Five East African countries have pledged at a Ministerial meeting on Thursday to implement trade facilitation reforms to boost economic integration in the region.
Representatives from Kenya, Uganda, Tanzania, Burundi and Rwanda have agreed to make trade between them and other countries cheaper, faster and simpler by reducing non-tariff barriers such as ‘burdensome product regulations’.
The meeting in Nairobi, Kenya, on the side-lines of the on-going Africa eCommerce Week was moderated by the UNCTAD Secretary General and former Kenyan trade Minister Dr. Mukhisa Kituyi.
“The EAC is a driving force in Africa, displaying good practice in the implementation of trade facilitation reforms,” Kituyi said.
“This is an opportunity for the EAC countries, many of which are landlocked, to sell their products within the region, in Africa and across the whole world,” according to Frederick Ngobi Gume, Uganda’s Minister for Cooperatives, whose country is currently chair of the EAC.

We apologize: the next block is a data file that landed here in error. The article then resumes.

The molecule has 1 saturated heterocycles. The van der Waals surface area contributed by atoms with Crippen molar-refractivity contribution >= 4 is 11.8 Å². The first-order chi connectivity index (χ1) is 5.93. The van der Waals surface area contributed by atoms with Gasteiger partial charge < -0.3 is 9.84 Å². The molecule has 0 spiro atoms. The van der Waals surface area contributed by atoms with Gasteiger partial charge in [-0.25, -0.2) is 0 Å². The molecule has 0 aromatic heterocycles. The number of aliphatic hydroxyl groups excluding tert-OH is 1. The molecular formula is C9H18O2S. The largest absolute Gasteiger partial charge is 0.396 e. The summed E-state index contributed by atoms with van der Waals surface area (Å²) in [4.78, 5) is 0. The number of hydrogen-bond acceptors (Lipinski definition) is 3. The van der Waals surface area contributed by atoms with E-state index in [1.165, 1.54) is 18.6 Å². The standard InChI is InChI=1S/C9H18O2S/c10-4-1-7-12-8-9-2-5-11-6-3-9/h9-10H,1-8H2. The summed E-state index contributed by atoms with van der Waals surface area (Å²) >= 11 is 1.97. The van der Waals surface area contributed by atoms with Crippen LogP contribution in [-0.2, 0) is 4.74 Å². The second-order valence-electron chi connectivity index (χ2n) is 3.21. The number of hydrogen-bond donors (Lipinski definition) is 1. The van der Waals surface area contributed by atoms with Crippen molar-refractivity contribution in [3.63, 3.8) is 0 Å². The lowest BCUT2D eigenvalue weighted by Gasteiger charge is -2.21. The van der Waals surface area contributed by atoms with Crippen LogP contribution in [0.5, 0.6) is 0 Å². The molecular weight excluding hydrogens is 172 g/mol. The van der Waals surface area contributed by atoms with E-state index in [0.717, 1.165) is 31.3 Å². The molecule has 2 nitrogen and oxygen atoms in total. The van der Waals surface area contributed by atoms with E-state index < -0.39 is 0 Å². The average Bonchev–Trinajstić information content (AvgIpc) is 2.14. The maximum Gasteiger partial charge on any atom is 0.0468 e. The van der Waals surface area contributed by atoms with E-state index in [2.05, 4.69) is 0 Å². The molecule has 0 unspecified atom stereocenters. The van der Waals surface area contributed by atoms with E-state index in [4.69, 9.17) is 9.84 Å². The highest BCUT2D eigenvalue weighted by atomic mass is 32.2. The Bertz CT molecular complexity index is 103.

“Such an approach reduces bureaucracy, with online clearances reducing contacts at the border.”
Though details of the agreement are scanty, it comes as most African countries have signed the African Continental Free Trade Agreement in March, 2018 to facilitate better trading between regional blocs on the continent.
Within the EAC, only Kenya, Uganda and Rwanda have ratified the continental agreement. Tanzania has however signed the agreement.
Intra-EAC trade, while low compared to regions outside Africa, is the highest among regional economic communities in Africa at 19.35% of exports.
Kituyi added; “UNCTAD has supported the institutional architecture of trade facilitation in the East Africa region for many years. For example, we have helped launch trade portals, which simplify trade procedures and reduce the time and cost of trade transactions in Kenya, Rwanda and Uganda – and soon in Tanzania.”